Equine Vaccination and Parasite Control

Developing a Vaccination and Deworming Program for the Adult Horse

By Amanda House, DVM, DACVIM

It is important to remember that each horse’s immune system will respond a little differently to vaccination. Not every horse will be protected exactly the same or for the same amount of time following vaccination.


Routine vaccination is a critical component of developing a health maintenance program for horses. It is important to emphasize that there is no standard vaccination program that is suitable for every horse, and that individual programs should be developed with your veterinarian. Vaccinations help to prime the immune system to respond quickly when a horse is exposed to an infectious agent. Although vaccinations cannot guarantee disease prevention in all circumstances, they help minimize the risk of infection and aid in the prevention of certain diseases. Vaccination is not a substitute for other good management practices, and should be used in conjunction with proper nutrition, deworming, pasture management and minimizing stress and overcrowding for optimal results in each horse and herd. Ideally, all horses in a group should receive vaccinations and be on the same schedule when possible.

The vaccination program appropriate for an individual horse or herd needs to take into account things such as age, sex, geographic location, use of the horse, pregnancy status and risk for developing the disease. Currently, there are vaccines available for Tetanus, Encephalomyelitis, West Nile Virus, Rabies, Rhinopneumonitis (Equine Herpes Virus), Influenza, Strangles, Potomac Horse Fever, Botulism, Equine Viral Arteritis, Anthrax, and Rotavirus. The vaccines are administered by an intramuscular or intranasal route depending on the disease. Influenza and Strangles have both intramuscular and intranasal vaccines available. Adverse reaction may include muscle soreness, swelling, fever, anorexia, and lethargy. If the signs are severe or not self-limiting, your veterinarian should be informed and may want to initiate additional therapy.

When considering a vaccination program for your horse, it is important to remember that each horse’s immune system will respond a little differently to vaccination. Not every horse will be protected exactly the same or for the same amount of time following vaccination. A primary series of the vaccines with booster doses will be required for an appropriate immune response before exposure to the disease. It will take 1-2 weeks after a completed vaccines series for your horse to be protected against the disease. After the initial series, most horses will require annual or semi-annual booster vaccinations.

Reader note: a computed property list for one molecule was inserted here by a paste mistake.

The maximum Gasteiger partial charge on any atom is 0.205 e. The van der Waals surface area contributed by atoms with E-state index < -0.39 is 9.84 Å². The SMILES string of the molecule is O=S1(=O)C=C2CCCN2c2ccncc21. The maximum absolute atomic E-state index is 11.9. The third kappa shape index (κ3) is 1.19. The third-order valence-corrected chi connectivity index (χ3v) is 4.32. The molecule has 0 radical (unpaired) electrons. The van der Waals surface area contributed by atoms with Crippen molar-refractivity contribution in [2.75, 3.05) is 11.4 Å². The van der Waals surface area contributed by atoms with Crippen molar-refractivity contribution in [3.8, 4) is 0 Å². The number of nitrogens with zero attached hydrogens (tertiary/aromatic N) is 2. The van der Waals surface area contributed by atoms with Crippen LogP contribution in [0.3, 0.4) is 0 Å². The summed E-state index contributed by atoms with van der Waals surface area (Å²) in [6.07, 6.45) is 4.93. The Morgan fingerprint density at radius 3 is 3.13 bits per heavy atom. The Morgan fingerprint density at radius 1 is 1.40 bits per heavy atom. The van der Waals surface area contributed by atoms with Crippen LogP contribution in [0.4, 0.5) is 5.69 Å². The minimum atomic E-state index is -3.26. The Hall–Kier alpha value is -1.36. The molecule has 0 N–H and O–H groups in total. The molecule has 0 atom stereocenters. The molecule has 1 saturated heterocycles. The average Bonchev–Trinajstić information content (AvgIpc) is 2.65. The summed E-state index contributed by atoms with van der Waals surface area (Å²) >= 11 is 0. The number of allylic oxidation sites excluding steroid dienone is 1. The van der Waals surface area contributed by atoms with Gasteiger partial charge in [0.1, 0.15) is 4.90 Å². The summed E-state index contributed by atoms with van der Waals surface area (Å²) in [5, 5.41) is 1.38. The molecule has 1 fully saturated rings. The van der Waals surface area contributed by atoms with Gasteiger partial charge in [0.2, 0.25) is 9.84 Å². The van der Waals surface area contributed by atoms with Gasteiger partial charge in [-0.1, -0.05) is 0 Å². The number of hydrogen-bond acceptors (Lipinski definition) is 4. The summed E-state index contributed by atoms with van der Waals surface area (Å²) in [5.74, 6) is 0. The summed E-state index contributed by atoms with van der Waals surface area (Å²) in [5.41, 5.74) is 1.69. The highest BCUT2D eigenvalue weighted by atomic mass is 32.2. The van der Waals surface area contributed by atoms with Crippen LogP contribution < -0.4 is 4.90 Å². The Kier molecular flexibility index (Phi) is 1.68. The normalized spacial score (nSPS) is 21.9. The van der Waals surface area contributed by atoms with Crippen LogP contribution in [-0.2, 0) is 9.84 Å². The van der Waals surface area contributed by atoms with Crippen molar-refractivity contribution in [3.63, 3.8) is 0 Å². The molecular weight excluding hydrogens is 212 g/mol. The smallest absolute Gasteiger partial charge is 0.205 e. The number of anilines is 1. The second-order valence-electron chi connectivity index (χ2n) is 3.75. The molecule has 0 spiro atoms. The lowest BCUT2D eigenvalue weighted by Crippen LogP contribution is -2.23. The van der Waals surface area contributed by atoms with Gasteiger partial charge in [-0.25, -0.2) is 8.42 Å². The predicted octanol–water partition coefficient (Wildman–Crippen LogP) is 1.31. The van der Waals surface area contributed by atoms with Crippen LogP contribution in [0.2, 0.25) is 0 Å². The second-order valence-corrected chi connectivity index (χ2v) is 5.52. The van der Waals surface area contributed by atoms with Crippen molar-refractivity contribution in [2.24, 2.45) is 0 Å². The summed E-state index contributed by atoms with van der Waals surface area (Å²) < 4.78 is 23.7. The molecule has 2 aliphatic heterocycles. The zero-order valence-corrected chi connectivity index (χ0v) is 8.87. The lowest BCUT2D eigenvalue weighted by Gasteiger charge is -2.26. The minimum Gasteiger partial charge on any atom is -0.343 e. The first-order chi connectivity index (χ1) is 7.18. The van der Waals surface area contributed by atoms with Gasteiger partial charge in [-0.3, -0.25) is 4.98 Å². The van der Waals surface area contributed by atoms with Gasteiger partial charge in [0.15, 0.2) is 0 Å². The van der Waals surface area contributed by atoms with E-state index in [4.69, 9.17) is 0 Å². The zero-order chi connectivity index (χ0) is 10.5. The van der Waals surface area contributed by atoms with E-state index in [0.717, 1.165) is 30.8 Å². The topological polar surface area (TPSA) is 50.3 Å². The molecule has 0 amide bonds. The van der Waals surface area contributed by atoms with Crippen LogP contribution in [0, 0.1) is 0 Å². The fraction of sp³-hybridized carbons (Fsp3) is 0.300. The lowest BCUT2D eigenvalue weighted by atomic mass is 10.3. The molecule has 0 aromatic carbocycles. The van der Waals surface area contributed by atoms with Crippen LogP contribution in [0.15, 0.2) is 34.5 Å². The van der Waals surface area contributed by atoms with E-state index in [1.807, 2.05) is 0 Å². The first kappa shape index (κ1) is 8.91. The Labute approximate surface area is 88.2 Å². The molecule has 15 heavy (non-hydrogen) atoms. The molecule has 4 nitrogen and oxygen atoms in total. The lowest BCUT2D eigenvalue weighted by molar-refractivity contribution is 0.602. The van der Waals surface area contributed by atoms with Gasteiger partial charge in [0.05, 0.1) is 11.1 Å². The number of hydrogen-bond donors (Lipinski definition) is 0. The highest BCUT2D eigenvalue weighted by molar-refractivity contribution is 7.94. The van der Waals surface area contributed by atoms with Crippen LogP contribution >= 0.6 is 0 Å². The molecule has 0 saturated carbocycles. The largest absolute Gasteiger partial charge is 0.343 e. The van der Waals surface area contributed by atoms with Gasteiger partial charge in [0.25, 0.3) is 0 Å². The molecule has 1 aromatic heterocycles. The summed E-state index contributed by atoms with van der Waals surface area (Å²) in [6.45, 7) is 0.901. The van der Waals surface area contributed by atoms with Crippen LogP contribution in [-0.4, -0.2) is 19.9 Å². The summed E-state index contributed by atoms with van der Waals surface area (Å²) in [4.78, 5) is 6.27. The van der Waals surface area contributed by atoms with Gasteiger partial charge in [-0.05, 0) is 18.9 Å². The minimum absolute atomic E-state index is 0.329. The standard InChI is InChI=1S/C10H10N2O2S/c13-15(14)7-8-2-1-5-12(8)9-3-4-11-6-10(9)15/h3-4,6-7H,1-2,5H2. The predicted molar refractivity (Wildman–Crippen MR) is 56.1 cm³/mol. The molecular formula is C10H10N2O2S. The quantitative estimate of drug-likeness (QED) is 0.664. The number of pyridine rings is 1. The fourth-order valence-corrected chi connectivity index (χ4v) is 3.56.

An overview of basic vaccination guidelines and the disease follows. This is only a guideline and a specific plan for your horse should be developed in conjunction with your veterinarian. Generally, vaccination is recommended for all horses for Tetanus, Encephalomyelitis, Rabies, and West Nile virus. Rabies is an uncommon occurrence, but is fatal in all cases; therefore, vaccination is advised. Vaccination for influenza and Equine Herpes Virus (EHV) is recommended in most cases, especially in performance horses and horses exposed to a transient or young equine population. Broodmares and weanlings have specific vaccination recommendations tailored for their needs, and will not be covered in detail here. The information presented herein is a program targeted for the adult pleasure or performance horse.

  • Tetanus is caused by Clostridium tetani, an anaerobic, spore-forming bacterium. The bacteria are present in the intestine and manure of horses, as well as in the soil. Clostridium tetani produces spores that can survive for years in the environment. The spores can gain access to the horse through wounds or lacerations, or the umbilicus in foals. The clinical signs of tetanus are a result of toxin production, and include muscle stiffness and rigidity, third eyelid prolapse, stiff legs and “sawhorse” stance, nostril flare, and lockjaw. Severe cases are unable to eat, and may be down and unable to get up; many progress to death or require euthanasia. All horses should be revaccinated annually for tetanus, and boostered immediately if they sustain a wound or undergo surgery greater than 6 months after their previous vaccine. Tetanus antitoxin can be administered to horses that sustain a wound (increasing their risk of disease) and that have not previously been vaccinated with tetanus toxoid. Tetanous antitoxin rarely can cause fatal liver disease, and should be discussed with your veterinarian prior to administration.